Crowning Magic of the Bay Tree

Crowning Magic of the Bay Tree

Juleigh Howard-Hobson


Folk magic being what it is: directed arcane power practised by people using supplies readily available to them rather than wasting time and money accumulating the more rare and/or expensive pointedly-occult items — it is hardly surprising that the kitchen pantry holds more magical potential than most people think.

Laurus nobilis, the Bay tree — known variously as Sweet Bay, Bay Laurel, Grecian Laurel, Nobel Laurel and Laurier d’Appolon—is sacred to Apollo, the Hellenic Sun God of Poetry, Light, Inspiration, Music, Prophecy/Divination as well as Health (this covers both keeping/protecting health and the healing arts themselves).

Bay is also known as Daphne, after a nymph daughter of Gaia (the earth) and Peneus (the river) who escaped Apollo’s romantic advances by having Peneus turn her into a Laurel Tree. Apollo, unable to win her love, used her leaves to decorate his harp and crown his head, thus ‘winning’ at least that.

To this day, Apollo’s hard-won crown of laurel is still the traditional symbol of great poetic inspiration (as in the Poet Laureate) as well as the top honor bestowed upon victorious efforts, such as the laurel wreathes given to race winners, graduate students (now you see why they are called baccalaureates), and sewn on Fred Perry athletic shirts, jackets and vests.

Bay leaves though, however prestigious their antecedents, have a long and pleasant history of magical folk applications. A good timely spell, since this is January and New Year resolutions tend toward self-improvement, is also a very easy one. Simply crumble a dried bay leaf onto a wide yellow candle while announcing your intention to change whatever it is about yourself that needs improvement. Light the candle and let the leaves burn, setting your intention into motion.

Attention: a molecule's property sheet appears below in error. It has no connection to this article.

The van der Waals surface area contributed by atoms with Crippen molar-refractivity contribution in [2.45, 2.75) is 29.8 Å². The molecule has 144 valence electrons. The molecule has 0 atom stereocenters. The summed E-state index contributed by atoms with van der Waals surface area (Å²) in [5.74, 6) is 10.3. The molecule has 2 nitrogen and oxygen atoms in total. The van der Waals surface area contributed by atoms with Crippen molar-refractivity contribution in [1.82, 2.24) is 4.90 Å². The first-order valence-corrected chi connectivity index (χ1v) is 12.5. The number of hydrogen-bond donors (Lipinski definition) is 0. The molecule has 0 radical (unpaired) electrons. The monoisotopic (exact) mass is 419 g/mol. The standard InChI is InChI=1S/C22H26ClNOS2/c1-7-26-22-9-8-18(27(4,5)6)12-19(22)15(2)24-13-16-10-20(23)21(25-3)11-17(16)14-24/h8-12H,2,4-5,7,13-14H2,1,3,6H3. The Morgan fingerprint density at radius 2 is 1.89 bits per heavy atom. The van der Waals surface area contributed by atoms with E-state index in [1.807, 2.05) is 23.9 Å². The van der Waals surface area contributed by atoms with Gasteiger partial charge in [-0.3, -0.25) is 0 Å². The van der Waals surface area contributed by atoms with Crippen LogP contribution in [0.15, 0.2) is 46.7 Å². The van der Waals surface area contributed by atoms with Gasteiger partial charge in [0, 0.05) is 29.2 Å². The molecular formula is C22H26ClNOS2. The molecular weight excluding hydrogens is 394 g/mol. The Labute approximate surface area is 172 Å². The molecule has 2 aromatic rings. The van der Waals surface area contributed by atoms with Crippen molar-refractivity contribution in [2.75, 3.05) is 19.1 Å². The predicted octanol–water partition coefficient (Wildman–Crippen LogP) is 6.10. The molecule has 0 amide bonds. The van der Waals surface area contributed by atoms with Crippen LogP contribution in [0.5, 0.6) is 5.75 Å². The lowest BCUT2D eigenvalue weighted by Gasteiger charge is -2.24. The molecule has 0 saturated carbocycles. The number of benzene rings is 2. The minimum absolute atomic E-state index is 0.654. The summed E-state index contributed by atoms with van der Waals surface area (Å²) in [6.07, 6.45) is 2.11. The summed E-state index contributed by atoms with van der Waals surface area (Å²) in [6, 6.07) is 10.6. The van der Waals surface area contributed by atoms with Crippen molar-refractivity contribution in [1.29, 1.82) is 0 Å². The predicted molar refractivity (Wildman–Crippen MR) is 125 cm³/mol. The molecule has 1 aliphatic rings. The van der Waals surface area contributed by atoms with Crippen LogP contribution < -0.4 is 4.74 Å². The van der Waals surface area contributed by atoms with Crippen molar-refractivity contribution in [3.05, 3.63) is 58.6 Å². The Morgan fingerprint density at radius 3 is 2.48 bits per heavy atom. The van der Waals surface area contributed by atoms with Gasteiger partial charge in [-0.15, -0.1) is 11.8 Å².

A classic piece of folk magic entails the writing of a wish on a bay leaf, burning the leaf and then releasing the ash to the wind (like blowing out birthday candles). The wish can be for anything, with love wishes being most applicable due to Apollo’s wish for Daphne’s love. (There is an old European tradition of using Goosefoot Plantain for spell writing as well, the use of bay leaves came Northwards with the Roman Empire — both work!)

If you wish to dream of who will love you (or any divinatory subject, really), placing a bay leaf under your pillow will bring prophetic visions in the night. The priestesses chewed bay leaves in the Temple of Delphi, which is said to have been roofed with laurel to further enhance their divinations.

Since Apollo himself made a wreath of laurel leaves into a symbol of victory, the bay continues this practice of victorious luck and protection wherever it is found. To this end, a bay tree planted by a house will ensure protection against curses, hexes and all manner of sicknesses and ills (including lightning strikes —  a nod toward the old European use of acorns for this reason). Bay leaves placed in house corners or hung from windows serve the same purpose.

Worn as an amulet, or placed in shoes, bay leaves not only protect, but can render the wearer invisible to ‘sent hexes’ such as evil eyes and troll-runes, which need to ‘find’ their target so they can take ill-effect.

They may seem too common, too small and too cheap these days to truly wield a powerful heft anymore—but, in the seemingly humble bay leaf, as in all of the most cunning things, there is still more available and arcane power than meets the average eye. Such is the way of the numinous.

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